Graphic design is more than just making a project “look pretty:” it’s about solving a problem. Think of it like this: if your landing page isn’t converting leads, you can examine why from different angles. One of those happens to be design—maybe it’s not engaging or doesn’t clearly convey what you want users to do. By redesigning the landing page (and tweaking the call to action, for example), you may be able to solve that issue. This process of creative problem solving is called user experience design, and it’s a critical first step in any project.
In the past, we’ve discussed how to create visually appealing designs for the web and print, even if you aren’t a professional graphic or web designer. Let’s take this conversation to the next level by reviewing what user experience is all about.
What Is User Experience Design?
User experience encompasses everything from a prospect’s discovery of your site to the final product (which can be a physical product, a website, landing page, etc.). User experience design thus involves learning about your ideal audience and their behaviors and then using that information to shape your project. Essentially, you’re looking to understand:
- Your business goals—what do you want to accomplish?
- Your prospects’ goals—what are they trying to accomplish?
- Your brand—what does the “face” of your company look like?
We know this doesn’t sound very much like designing—where’s all the talk about typography and colors? But it’s an essential first step before we even think about those aspects. User experience identifies the value of your end goal—if it’s worth pursuing, your users will let you know in this research stage.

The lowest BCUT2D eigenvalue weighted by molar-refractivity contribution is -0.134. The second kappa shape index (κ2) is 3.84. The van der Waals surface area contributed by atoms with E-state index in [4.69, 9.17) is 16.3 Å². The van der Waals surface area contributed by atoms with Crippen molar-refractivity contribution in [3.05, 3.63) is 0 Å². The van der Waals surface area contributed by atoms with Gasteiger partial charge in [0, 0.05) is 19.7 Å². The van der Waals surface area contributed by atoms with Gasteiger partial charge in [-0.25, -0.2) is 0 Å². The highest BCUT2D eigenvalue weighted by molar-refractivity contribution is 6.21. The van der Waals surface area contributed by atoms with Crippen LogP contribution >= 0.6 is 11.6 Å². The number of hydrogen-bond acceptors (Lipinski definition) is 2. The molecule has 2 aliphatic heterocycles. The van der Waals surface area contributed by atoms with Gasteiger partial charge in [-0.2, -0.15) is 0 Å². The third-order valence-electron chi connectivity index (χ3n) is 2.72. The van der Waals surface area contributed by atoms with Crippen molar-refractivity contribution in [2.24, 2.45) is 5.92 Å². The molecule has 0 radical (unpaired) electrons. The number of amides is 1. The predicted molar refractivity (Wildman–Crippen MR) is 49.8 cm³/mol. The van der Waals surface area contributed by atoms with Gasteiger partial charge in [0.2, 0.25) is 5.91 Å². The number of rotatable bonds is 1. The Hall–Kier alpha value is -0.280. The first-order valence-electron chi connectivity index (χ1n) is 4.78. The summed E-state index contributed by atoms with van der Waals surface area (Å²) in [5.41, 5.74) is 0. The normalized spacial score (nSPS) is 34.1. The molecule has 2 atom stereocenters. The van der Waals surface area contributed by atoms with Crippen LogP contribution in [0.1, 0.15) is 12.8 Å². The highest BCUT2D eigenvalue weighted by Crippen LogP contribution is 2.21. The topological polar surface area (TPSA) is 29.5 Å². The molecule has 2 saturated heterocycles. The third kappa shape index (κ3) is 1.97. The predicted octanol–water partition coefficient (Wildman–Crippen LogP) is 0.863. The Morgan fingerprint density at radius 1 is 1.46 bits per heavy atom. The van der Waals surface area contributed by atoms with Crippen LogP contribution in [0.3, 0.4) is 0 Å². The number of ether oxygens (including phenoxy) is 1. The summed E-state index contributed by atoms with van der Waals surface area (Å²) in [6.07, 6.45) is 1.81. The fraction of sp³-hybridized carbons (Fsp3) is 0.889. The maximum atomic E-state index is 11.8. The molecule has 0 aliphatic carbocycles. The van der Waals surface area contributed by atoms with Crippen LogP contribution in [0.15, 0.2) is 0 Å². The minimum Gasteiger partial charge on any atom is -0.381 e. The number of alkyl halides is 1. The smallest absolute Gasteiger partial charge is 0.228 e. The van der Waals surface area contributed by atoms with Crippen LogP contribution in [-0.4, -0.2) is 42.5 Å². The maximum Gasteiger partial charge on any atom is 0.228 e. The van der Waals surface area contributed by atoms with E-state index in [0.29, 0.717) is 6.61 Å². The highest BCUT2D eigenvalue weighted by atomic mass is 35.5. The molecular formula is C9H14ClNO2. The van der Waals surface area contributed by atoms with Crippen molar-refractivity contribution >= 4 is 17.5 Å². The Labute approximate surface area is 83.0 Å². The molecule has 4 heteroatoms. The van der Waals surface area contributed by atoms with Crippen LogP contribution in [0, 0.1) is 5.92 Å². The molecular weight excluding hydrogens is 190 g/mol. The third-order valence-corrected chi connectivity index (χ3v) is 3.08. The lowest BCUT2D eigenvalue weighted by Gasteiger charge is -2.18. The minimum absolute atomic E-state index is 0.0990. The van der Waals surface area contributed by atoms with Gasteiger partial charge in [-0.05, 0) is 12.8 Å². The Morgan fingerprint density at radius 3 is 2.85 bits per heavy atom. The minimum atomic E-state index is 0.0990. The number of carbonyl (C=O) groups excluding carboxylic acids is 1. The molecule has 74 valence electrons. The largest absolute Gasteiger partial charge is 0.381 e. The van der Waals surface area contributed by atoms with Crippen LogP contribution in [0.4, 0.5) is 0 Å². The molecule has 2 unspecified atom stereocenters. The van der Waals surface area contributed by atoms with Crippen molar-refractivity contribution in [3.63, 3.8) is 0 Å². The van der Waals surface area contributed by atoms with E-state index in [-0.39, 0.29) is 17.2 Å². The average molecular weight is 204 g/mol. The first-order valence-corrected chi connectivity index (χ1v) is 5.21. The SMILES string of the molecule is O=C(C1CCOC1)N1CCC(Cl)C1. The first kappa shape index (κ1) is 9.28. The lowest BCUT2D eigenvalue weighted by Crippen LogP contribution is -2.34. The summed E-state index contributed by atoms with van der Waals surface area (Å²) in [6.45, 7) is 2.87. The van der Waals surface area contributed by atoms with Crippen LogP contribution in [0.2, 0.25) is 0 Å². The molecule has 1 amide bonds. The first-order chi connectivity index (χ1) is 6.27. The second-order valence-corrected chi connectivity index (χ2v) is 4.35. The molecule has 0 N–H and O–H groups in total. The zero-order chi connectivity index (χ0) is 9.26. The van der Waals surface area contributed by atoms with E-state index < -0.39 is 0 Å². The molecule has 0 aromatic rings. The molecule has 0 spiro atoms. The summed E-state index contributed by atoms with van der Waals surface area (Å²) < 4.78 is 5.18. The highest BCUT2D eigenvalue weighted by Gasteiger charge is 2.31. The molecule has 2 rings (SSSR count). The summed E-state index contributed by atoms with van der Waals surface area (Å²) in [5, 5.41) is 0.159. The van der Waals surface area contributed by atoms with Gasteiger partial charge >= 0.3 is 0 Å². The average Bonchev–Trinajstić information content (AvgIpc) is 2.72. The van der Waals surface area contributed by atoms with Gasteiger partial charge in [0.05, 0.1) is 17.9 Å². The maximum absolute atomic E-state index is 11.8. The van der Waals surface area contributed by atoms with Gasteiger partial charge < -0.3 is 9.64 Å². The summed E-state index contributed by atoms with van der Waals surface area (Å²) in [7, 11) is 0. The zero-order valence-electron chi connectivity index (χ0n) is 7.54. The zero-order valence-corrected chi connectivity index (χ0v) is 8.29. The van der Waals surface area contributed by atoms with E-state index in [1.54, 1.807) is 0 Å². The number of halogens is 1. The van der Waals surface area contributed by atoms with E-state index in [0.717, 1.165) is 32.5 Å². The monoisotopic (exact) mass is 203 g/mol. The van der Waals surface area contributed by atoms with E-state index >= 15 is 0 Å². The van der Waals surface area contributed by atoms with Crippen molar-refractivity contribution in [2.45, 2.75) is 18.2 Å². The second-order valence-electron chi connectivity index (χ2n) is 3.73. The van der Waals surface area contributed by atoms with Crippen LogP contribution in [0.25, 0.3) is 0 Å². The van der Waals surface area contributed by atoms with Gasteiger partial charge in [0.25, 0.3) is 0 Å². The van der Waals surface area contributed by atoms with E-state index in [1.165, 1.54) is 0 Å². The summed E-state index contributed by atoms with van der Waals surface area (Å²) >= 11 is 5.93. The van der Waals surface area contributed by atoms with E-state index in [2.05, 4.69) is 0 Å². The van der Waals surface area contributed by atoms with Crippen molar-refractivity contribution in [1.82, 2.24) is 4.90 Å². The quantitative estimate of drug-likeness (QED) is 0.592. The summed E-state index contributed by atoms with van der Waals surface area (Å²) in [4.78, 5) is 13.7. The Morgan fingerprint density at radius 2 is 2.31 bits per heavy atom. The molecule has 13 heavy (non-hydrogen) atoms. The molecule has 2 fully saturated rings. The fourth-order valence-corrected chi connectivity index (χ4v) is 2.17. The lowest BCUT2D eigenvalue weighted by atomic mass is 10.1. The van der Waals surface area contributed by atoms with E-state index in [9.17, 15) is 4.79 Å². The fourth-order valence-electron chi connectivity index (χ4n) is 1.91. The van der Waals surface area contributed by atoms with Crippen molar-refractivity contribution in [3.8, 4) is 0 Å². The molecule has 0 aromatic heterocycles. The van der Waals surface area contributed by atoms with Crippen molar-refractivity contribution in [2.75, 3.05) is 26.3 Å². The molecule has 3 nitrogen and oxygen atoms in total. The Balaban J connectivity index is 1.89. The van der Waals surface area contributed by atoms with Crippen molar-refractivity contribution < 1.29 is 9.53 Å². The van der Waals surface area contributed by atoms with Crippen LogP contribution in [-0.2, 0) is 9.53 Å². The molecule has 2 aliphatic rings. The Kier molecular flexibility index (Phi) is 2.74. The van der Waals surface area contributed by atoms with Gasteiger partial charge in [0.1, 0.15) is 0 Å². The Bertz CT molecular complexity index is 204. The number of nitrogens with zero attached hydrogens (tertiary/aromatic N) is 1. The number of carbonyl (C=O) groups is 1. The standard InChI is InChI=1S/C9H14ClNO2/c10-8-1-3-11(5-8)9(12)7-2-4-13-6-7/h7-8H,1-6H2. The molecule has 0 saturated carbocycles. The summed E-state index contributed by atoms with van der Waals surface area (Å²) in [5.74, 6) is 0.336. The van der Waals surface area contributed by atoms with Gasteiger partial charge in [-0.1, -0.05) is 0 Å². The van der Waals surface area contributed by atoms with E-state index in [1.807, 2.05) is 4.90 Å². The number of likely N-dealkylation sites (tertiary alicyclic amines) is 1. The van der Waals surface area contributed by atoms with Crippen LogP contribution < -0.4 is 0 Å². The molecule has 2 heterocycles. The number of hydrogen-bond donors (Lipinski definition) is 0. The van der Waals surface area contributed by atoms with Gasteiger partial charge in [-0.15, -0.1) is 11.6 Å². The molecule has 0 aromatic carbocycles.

The Elements of User Experience
A successful user experience strategy calls for five elements that build on top of each other, gradually moving from abstract to concrete ideas:
- Strategy, or the product’s reason for existing.
- Scope, which determines the product’s features and functions.
- Structure, or how the product responds to the user’s actions.
- Skeleton, or how the structure of the webpage will be laid out.
- Surface, which is the user interface (colors, typography, images, etc.).
These elements work together to create a functioning and relevant product that your users will actually enjoy.
The Importance of Strategy
Strategy is, without a doubt, the most important part of user experience design. Without a solid strategy for creating a good user experience and data to back up your decisions, you’re going in blind and doing things just for the sake of doing them. Clearly, that’s not an optimal way to try to approach any project.
In fleshing out your user experience strategy, you want to research your user’s expectations and goals. You can glean this information by conducting surveys of your ideal audience and reading competitor reviews on what their users wish their products did. From there, you can answer the “why” of the problem you’re trying to solve.
Based on your research, you need to create user personas to model the customers who have specific needs that your product or service can address. In creating these personas, you need to include customers’ demographics, the challenges they’re facing, the things they need to solve their problem, and the ideal solution. This information helps you create measurable goals and experiments to objectively test how your product will fare once launched. This exercise also helps you remember that you are creating a product for your users, not yourself.
Only after completing these strategic steps can you begin to design a successful and worthwhile end product. Based on the five elements listed above, there are a few more steps in the user experience process; we will review those in a future blog post. Stay tuned!
Contact us today for more information about user experience design.
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